|Dec. 11, 2014|
A call for technical working group chairs or 'reporters'
By Gary Luce, AEG Past President
Over the past few years as the membership of AEG has declined, so has the activity of many of our technical working groups. The list below shows the active groups and those that are currently inactive (lack a chair). Should you be interested in chairing one of these focus area groups, the responsibilities are listed below.
I would also like to call for volunteers to act as "reporters" for any of the focus areas. If a member has an interest either through research or by belonging to another organization, please consider sharing your knowledge with AEG's membership. Technical reports are always welcomed in AEG News or in the Insider. Forwarding interesting articles, reporting on a technical meeting or voicing concerns about professional practice would be of great benefit to our membership.
Remember that the Pittsburgh meeting is now only nine months away and would be a great place to present an abstract in a technical session — or perhaps even reform a technical working group!More
Deadline for inclusion in AEG Directory nears
Still haven't renewed your membership? The Dec. 15 deadline for the AEG Directory is fast approaching. Don't miss out! Renew today, and ensure your name appears in the Directory. Just visit the AEG website, and ensure uninterrupted benefits of your membership for the upcoming year.
Don’t remember your login information? No problem! Just contact the AEG offices either via email or by phone at 844-331-7867. The staff will be happy to assist you with this or any other issues you might have. So don't delay, join today and enjoy the benefits of AEG membership all year long. More
Section holiday meetings are in full swing
Visit the AEG website to check out a list of AEG Section holiday meetings and events, including the Oregon Section. Dates and details are listed under "Upcoming Events" in the right column of the homepage.
Don't see your Section's event? Be sure to submit details via email to be included. More
EPA accepting nominations for Science Advisory Board committee
Environmental Protection Agency
The U.S. Environmental Protection Agency is now accepting expert nominations to be considered for the EPA Science Advisory Board (SAB) Staff Office Director's appointment to the following SAB committee: 2015 Scientific and Technological Achievement Awards (STAA) Committee.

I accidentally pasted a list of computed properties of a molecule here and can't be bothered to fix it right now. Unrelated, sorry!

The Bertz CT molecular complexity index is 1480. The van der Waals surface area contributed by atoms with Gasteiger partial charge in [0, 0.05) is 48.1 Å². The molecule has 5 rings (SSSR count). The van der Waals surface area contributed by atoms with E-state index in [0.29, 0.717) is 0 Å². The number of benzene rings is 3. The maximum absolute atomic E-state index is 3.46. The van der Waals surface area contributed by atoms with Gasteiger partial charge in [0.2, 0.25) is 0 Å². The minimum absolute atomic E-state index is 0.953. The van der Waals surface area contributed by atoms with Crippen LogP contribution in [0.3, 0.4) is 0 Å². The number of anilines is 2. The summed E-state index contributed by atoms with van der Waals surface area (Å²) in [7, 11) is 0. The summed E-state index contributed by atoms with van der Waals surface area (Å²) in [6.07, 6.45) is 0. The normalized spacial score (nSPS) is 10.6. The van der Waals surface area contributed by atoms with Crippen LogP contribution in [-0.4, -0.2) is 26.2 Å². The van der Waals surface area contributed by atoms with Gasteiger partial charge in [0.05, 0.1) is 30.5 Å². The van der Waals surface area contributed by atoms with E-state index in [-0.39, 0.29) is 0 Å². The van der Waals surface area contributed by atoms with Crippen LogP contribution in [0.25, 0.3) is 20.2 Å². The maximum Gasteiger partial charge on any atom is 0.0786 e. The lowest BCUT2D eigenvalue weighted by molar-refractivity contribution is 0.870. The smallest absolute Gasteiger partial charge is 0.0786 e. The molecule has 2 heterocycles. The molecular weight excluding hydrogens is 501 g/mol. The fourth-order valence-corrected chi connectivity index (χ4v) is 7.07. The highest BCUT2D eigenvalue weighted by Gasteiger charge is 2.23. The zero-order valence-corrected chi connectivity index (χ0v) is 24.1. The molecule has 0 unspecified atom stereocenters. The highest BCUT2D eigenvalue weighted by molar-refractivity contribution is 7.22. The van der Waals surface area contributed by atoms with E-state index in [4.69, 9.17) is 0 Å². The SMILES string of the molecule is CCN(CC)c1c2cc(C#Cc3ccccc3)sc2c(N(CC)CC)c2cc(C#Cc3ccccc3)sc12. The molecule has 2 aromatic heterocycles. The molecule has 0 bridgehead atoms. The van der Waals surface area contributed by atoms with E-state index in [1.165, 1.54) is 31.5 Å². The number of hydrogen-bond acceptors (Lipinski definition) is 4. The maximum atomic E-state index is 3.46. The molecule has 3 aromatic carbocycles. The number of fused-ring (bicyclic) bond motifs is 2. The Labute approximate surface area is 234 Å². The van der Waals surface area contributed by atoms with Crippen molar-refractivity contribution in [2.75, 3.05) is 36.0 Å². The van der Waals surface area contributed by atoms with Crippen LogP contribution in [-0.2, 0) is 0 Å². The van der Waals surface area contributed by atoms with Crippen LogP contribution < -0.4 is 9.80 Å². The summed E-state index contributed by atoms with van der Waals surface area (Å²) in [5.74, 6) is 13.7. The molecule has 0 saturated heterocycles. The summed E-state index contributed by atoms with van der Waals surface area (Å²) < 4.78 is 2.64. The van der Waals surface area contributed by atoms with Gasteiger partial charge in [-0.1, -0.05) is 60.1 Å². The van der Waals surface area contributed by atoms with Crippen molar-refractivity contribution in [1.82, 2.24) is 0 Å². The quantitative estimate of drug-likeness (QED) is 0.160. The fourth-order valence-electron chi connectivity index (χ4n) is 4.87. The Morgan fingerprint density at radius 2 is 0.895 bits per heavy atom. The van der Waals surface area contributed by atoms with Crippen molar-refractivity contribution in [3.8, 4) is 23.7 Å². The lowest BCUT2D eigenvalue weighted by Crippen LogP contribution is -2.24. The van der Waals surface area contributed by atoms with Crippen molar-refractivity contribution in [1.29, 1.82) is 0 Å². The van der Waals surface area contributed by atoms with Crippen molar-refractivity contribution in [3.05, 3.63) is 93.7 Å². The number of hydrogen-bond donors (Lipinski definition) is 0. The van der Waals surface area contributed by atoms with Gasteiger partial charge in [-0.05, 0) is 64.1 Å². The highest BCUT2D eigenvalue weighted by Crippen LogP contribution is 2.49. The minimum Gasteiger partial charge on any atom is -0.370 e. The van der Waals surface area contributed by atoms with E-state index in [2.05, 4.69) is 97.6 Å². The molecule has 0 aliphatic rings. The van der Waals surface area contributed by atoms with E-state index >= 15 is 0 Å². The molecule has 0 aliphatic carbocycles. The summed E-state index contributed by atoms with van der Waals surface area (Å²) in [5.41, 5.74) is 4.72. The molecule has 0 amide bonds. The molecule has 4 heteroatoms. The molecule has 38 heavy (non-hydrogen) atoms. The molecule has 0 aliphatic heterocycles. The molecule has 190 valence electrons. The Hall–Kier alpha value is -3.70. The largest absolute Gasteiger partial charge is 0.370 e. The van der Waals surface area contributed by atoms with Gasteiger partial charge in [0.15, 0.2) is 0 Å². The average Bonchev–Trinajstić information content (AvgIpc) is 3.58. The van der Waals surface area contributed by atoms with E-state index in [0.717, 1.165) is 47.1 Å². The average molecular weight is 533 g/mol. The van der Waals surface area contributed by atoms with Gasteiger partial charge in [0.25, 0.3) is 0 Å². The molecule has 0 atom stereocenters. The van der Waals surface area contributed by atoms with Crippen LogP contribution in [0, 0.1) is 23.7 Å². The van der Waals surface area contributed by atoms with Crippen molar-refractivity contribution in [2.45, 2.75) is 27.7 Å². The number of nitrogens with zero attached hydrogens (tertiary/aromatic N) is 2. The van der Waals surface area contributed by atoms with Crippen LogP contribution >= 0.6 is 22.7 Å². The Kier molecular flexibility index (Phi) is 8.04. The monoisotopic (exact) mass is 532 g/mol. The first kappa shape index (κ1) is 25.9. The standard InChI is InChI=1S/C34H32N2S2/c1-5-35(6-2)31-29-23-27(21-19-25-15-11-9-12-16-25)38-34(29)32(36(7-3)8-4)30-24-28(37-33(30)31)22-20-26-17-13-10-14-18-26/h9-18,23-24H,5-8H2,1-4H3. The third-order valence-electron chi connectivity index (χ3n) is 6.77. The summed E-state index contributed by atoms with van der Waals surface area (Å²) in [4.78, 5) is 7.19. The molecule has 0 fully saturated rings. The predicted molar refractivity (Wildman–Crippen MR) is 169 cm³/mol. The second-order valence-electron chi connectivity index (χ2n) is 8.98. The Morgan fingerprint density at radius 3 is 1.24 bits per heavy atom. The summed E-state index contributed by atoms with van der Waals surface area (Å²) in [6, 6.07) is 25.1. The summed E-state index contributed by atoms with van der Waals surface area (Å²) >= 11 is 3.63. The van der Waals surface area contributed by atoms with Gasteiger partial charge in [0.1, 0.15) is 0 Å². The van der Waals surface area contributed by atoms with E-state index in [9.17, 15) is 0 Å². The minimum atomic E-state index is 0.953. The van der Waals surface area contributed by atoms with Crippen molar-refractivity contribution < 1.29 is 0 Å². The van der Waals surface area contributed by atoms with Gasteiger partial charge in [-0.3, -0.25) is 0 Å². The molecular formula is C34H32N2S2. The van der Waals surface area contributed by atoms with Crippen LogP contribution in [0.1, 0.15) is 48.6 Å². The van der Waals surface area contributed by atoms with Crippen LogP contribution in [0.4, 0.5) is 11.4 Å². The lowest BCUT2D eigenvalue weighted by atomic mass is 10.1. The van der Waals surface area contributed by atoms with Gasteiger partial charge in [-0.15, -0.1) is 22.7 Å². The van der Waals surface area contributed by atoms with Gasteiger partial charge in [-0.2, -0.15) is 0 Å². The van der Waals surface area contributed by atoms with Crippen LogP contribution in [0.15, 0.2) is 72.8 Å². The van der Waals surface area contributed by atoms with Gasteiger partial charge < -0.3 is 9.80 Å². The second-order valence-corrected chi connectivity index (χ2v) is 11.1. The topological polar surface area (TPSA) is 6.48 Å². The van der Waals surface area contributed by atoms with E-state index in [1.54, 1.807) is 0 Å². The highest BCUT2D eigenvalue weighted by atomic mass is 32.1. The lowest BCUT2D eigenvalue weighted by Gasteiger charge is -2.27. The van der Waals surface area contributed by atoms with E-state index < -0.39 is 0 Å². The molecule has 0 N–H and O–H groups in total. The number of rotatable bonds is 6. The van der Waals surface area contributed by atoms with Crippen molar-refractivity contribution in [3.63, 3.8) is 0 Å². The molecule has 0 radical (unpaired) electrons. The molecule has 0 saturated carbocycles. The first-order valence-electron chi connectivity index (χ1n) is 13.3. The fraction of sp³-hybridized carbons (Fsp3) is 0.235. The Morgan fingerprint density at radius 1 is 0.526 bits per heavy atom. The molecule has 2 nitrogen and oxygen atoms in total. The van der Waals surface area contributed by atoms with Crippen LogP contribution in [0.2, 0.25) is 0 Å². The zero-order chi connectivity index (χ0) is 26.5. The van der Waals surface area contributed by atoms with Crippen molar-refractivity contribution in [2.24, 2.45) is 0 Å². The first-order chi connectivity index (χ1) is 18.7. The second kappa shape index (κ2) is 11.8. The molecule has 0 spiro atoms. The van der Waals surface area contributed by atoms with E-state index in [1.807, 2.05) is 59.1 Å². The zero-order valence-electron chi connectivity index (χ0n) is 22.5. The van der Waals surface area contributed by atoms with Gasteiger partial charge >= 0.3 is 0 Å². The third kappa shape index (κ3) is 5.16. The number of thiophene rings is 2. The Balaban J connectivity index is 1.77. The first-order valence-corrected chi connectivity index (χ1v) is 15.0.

Any interested person or organization may nominate qualified individuals for possible service on the 2015 EPA SAB STAA Committee. The new appointments will begin their work on the STAA Committee in the spring of 2015, and nominations should be submitted in time to arrive no later than Dec. 19. More
Check out what's going on in science and around the industry:
New research highlights the key role of ozone in climate change
Many of the complex computer models which are used to predict climate change could be missing an important ozone "feedback" factor in their calculations of future global warming, according to new research led by the University of Cambridge and published in the journal Nature Climate Change. More
Los Angeles considers most sweeping earthquake readiness plan in
The Christian Science Monitor
How prepared is Los Angeles for a major earthquake? On Dec. 8, the city's new mayor, Eric Garcetti, handed southern Californians a wake-up call in the form of a year-long study his office commissioned to answer that question. The findings are sobering, suggesting thousands of people would die in the most vulnerable wooden and concrete structures unless they are strengthened to withstand a major seismic event. More
At what point will the viaduct be unsafe? Washington state: It's complicated
The Alaskan Way Viaduct is safe to drive on, Washington state officials told the Seattle City Council. That follows the news that the viaduct may be sinking more than expected. Just west of the viaduct, a giant wood and metal wall shielded public viewing of a giant pit where Bertha, a boring drill, has been stuck for nearly a year. Bertha is supposed to bore through Seattle, creating a tunnel to replace the viaduct.More